Our Mission Statement
To enable people across their life course - especially those who have been marginalized - to achieve well-being in their preferred ways; through the development and application of appropriate technologies, person-centred systems and evidence-based policies and laws, that empower users and those supporting them.
 
Why we are unique
While some members of the Institute have a practitioner background, our nationally and globally distinctive feature as an Institute is in developing the interface between the user of technologies and the broader societal infrastructure required to make this use beneficial. This interface is where some of the most exciting and empowering developments will occur in the coming decades.
 
The era of Assisting
With longer-living populations, there is a clear need to embrace the concept of “assistive”. Whilst retaining ideas of promotive, preventive, curative, rehabilitative, and palliative services and care; assistive technologies, assistive services and assistive independent living, will become perhaps the defining features of life over the next few decades. In recognition of this, the World Health Organisation have established the Global Cooperation on Assistive Technology (GATE) programme; to promote living in and through more inclusive communities.  ALL Institute has a close link with GATE, particularly through Prof MacLachlan - Director of ALL - who is also Research & Innovation Coordinator for GATE.
 
Assisting reaches beyond the idea of assistive technology alone; embracing the user, their supporters and where appropriate, their carers.  It also embraces the ethos of volunteering and community engagement, especially for marginalized people. Assisting is about the interface between assistive and related technologies, those who use them, and those who assist the users.
 
How we define what we do
Assisting Living refers to helping people who may be challenged by disability, chronic illness, frailty or cognitive decline; impairments that may be associated with aging; or those marginalized from the benefits of mainstream society; to benefit from the equitable application of technological, personal, community and societal initiatives, that assist and enable them to live a full life as valued participants of their community.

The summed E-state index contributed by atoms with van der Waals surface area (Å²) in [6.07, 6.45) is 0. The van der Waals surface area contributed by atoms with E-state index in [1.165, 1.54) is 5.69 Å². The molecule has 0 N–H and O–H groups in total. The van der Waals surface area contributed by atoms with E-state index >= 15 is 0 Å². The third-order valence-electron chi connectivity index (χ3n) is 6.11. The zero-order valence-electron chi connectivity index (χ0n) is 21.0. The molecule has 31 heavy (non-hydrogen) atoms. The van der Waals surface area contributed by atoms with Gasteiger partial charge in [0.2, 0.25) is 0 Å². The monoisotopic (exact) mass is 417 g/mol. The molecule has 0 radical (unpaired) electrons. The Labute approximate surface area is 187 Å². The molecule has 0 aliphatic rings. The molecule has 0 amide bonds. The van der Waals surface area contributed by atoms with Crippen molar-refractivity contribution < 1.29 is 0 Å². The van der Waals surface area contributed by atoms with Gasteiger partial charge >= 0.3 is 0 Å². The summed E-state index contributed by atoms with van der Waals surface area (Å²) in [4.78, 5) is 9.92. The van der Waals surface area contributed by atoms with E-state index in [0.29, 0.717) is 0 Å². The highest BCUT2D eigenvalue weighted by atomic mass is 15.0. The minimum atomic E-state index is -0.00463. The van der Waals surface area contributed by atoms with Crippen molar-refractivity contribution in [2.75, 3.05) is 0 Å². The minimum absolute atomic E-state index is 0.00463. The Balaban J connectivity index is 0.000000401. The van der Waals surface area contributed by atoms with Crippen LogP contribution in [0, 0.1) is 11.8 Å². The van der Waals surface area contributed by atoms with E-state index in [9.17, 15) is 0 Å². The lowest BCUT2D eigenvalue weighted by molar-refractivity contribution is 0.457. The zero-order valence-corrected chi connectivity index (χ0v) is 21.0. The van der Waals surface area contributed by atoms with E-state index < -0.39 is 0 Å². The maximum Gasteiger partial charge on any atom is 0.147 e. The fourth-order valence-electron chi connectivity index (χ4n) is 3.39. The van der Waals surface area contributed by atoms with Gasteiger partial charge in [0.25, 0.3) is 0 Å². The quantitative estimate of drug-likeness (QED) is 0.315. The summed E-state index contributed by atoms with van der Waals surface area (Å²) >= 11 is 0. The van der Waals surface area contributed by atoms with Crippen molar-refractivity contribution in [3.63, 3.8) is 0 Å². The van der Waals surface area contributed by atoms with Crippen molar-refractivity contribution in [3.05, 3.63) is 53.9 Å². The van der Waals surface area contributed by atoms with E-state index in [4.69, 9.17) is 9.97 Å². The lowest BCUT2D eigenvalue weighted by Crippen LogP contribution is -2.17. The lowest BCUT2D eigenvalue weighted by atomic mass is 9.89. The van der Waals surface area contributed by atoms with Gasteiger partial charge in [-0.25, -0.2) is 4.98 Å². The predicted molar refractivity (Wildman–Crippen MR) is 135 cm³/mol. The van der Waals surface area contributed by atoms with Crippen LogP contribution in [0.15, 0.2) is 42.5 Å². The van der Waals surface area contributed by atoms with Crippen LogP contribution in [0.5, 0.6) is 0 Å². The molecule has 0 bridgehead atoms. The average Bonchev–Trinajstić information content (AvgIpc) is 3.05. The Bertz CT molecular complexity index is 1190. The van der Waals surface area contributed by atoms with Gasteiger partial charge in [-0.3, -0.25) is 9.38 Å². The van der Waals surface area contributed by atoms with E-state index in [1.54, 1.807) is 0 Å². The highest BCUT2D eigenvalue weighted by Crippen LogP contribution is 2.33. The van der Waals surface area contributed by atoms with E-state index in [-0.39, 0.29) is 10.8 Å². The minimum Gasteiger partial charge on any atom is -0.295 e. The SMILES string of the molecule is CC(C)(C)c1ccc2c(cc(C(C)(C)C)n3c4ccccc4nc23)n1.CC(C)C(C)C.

Assisting Learning refers to applying this ethos to removing barriers to accessing and benefiting from education - especially third level education. 
An Assistive Product is “any product (including devices, equipment, instruments, and software), either specially designed and produced or generally available, whose primary purpose is to maintain or improve an individual’s functioning and independence and thereby promote their wellbeing” (Khasnabis et al., 2015).).
 
Assistive Technology systems refer to “the development and application of organised knowledge, skills, procedures, and policies relevant to the provision, use, and assessment of assistive products” (Khasnabis et al., 2015).
 
Well-being is a positive sense of health and living, something that is both an individual and collective good. We look to science, broadly defined, to support well-being and to provide an appropriate evidence base to inform policy and practice, as well as to develop novel techniques, interventions and technologies to positively enhance life.
 
We are committed to a systems approach in all areas of our work, which means understanding the interplay of different factors that influence the relationship between persons and their contexts, between persons, and between technology and the person using that technology. These include, but are not limited to, local human and financial resources, and social and cultural processes, through the nature of formal and informal service provision. Such configurations, of course, vary in scale and between contexts, but also (sometimes radically) within settings themselves. We are committed to the full range of research methods and cross-disciplinary approaches in order to understand how people really think and behave with regard to their sense of wellbeing, as well as the ways that they seek out care/support, and, in turn, how appropriate technology helps them in this quest.